Most antivirus programs identify WinMgmt.exe as malware—for instance Kaspersky identifies it as Packed.Win32.Black.a, and Microsoft identifies it as Trojan:Win32/Sisproc.
The WinMgmt.exe file is a software component of Windows by Microsoft.
This Microsoft product is responsible for client management activities in Windows. It is run whenever a piece of client software requires or requests its services.
WinMgmt stands for Windows Management Instrumentation
The free file information forum can help you find out how to remove it. If you have additional information about this file, please leave a comment or a suggestion for other users.
The WinMgmt.exe process does provide any valid information about its producer.
Description: WinMgmt.exe is not essential for Windows and will often cause problems. WinMgmt.exe is located in the C:\Windows folder.
The file size on Windows 10/8/7/XP is 468,480 bytes.
There is no file information. The program has no visible window. The program is loaded during the Windows boot process (see Registry key: Winlogon\Shell, win.ini). WinMgmt.exe is not a Windows system file. WinMgmt.exe appears to be a compressed file. Therefore the technical security rating is 70% dangerous; however you should also read the user reviews.
Recommended: Identify WinMgmt.exe related errors
External information from Paul Collins:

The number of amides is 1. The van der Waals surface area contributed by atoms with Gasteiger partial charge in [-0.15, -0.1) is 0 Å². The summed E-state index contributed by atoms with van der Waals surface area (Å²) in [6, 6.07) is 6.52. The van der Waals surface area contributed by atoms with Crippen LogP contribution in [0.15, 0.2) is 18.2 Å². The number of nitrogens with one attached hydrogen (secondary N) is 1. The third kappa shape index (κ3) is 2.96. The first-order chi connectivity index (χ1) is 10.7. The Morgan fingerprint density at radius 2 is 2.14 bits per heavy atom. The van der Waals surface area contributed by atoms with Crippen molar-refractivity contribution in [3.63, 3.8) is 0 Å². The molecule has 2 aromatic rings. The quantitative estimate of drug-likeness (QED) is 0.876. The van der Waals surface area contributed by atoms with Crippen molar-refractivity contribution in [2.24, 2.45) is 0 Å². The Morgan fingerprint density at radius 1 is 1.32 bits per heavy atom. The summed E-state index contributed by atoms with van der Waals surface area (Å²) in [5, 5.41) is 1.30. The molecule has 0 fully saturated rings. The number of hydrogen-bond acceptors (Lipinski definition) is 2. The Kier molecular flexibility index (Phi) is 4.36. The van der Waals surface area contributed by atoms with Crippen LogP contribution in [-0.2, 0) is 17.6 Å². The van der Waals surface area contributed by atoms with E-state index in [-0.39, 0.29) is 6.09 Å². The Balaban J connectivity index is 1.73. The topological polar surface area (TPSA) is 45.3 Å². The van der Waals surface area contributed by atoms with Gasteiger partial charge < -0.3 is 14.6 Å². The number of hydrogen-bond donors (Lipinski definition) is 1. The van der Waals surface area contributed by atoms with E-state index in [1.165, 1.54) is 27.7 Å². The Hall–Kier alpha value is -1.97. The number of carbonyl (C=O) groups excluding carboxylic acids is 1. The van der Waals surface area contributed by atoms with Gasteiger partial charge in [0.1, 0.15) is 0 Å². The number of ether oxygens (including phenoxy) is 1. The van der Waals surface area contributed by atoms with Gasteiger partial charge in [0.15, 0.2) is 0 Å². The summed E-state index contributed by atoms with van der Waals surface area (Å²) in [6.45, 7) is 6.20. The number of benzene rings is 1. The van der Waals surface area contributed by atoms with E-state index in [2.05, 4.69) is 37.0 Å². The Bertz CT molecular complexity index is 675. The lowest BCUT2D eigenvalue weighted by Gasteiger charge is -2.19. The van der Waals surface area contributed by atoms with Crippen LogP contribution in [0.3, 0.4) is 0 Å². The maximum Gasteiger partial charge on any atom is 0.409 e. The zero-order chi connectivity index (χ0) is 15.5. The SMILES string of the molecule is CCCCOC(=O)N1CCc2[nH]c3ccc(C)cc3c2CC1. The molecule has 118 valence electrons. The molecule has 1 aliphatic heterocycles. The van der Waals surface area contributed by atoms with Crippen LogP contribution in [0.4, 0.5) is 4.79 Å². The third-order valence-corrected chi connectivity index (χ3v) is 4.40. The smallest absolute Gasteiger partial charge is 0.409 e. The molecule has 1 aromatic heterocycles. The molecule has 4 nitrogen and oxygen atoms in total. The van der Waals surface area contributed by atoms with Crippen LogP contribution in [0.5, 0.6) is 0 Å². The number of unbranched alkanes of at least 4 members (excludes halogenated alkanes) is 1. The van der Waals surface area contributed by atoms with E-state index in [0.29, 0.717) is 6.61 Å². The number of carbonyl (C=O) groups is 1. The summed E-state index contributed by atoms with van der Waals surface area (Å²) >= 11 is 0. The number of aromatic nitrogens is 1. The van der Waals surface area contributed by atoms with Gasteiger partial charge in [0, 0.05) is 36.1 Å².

There are different files with the same name:
Important: You should check the WinMgmt.exe process on your PC to see if it is a threat. We recommend Security Task Manager for verifying your computer's security. This was one of the Top Download Picks of The Washington Post and PC World.
The following programs have also been shown useful for a deeper analysis: Security Task Manager examines the active WinMgmt process on your computer and clearly tells you what it is doing. Malwarebytes' well-known anti-malware tool tells you if the WinMgmt.exe on your computer displays annoying ads, slowing it down. This type of unwanted adware program is not considered by some antivirus software to be a virus and is therefore not marked for cleanup.
A clean and tidy computer is the key requirement for avoiding PC trouble. This means running a scan for malware, cleaning your hard drive using cleanmgr and sfc /scannow, uninstalling programs that you no longer need, checking for Autostart programs (using msconfig) and enabling Windows' Automatic Update. Always remember to perform periodic backups, or at least to set restore points.
Should you experience an actual problem, try to recall the last thing you did, or the last thing you installed before the problem appeared for the first time. Use the resmon command to identify the processes that are causing your problem. Even for serious problems, rather than reinstalling Windows, you are better off repairing of your installation or, for Windows 8 and later versions, executing the DISM.exe /Online /Cleanup-image /Restorehealth command. This allows you to repair the operating system without losing data.